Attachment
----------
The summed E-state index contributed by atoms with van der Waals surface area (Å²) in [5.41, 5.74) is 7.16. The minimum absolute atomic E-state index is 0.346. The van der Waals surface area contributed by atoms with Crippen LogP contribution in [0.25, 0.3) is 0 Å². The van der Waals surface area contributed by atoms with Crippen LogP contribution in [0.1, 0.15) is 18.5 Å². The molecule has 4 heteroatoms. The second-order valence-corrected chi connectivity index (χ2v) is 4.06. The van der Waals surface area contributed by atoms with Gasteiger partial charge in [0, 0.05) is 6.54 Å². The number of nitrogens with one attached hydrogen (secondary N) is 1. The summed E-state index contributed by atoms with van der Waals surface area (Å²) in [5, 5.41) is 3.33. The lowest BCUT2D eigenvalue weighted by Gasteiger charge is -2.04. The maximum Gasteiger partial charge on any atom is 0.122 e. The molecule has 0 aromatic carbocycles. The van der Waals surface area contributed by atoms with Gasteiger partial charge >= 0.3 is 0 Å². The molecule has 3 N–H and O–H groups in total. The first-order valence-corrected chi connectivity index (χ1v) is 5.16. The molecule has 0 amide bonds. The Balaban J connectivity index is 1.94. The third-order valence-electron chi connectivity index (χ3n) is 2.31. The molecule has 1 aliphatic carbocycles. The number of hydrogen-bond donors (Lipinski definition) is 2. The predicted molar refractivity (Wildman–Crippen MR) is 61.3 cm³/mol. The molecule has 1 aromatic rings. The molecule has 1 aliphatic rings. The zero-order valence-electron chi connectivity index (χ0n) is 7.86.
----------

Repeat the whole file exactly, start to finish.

The summed E-state index contributed by atoms with van der Waals surface area (Å²) in [5.41, 5.74) is 7.16. The minimum absolute atomic E-state index is 0.346. The van der Waals surface area contributed by atoms with Crippen LogP contribution in [0.25, 0.3) is 0 Å². The van der Waals surface area contributed by atoms with Crippen LogP contribution in [0.1, 0.15) is 18.5 Å². The molecule has 4 heteroatoms. The second-order valence-corrected chi connectivity index (χ2v) is 4.06. The van der Waals surface area contributed by atoms with Gasteiger partial charge in [0, 0.05) is 6.54 Å². The number of nitrogens with one attached hydrogen (secondary N) is 1. The summed E-state index contributed by atoms with van der Waals surface area (Å²) in [5, 5.41) is 3.33. The lowest BCUT2D eigenvalue weighted by Gasteiger charge is -2.04. The maximum Gasteiger partial charge on any atom is 0.122 e. The molecule has 0 aromatic carbocycles. The van der Waals surface area contributed by atoms with Gasteiger partial charge >= 0.3 is 0 Å². The molecule has 3 N–H and O–H groups in total. The first-order valence-corrected chi connectivity index (χ1v) is 5.16. The molecule has 0 amide bonds. The Balaban J connectivity index is 1.94. The third-order valence-electron chi connectivity index (χ3n) is 2.31. The molecule has 1 aliphatic carbocycles. The number of hydrogen-bond donors (Lipinski definition) is 2. The predicted molar refractivity (Wildman–Crippen MR) is 61.3 cm³/mol. The molecule has 1 aromatic rings. The molecule has 1 aliphatic rings. The zero-order valence-electron chi connectivity index (χ0n) is 7.86.